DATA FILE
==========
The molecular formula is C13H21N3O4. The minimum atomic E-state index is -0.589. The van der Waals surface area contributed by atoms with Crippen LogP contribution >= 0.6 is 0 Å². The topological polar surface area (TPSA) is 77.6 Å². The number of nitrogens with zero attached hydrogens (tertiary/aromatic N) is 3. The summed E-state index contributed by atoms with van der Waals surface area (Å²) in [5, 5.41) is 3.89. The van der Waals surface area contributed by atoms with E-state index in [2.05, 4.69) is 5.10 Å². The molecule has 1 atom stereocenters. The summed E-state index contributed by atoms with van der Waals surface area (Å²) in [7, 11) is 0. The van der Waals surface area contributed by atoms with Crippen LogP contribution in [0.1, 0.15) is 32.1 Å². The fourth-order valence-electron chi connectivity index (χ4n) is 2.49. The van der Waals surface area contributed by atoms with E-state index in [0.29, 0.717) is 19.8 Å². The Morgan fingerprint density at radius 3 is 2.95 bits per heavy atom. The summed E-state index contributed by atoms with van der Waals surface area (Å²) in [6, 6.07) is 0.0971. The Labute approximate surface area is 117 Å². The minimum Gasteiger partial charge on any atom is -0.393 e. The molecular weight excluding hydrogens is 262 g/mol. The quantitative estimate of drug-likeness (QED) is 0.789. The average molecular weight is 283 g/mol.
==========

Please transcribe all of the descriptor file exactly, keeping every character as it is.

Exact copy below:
The molecular formula is C13H21N3O4. The minimum atomic E-state index is -0.589. The van der Waals surface area contributed by atoms with Crippen LogP contribution >= 0.6 is 0 Å². The topological polar surface area (TPSA) is 77.6 Å². The number of nitrogens with zero attached hydrogens (tertiary/aromatic N) is 3. The summed E-state index contributed by atoms with van der Waals surface area (Å²) in [5, 5.41) is 3.89. The van der Waals surface area contributed by atoms with E-state index in [2.05, 4.69) is 5.10 Å². The molecule has 1 atom stereocenters. The summed E-state index contributed by atoms with van der Waals surface area (Å²) in [7, 11) is 0. The van der Waals surface area contributed by atoms with Crippen LogP contribution in [0.1, 0.15) is 32.1 Å². The fourth-order valence-electron chi connectivity index (χ4n) is 2.49. The van der Waals surface area contributed by atoms with E-state index in [0.29, 0.717) is 19.8 Å². The Morgan fingerprint density at radius 3 is 2.95 bits per heavy atom. The summed E-state index contributed by atoms with van der Waals surface area (Å²) in [6, 6.07) is 0.0971. The Labute approximate surface area is 117 Å². The minimum Gasteiger partial charge on any atom is -0.393 e. The molecular weight excluding hydrogens is 262 g/mol. The quantitative estimate of drug-likeness (QED) is 0.789. The average molecular weight is 283 g/mol.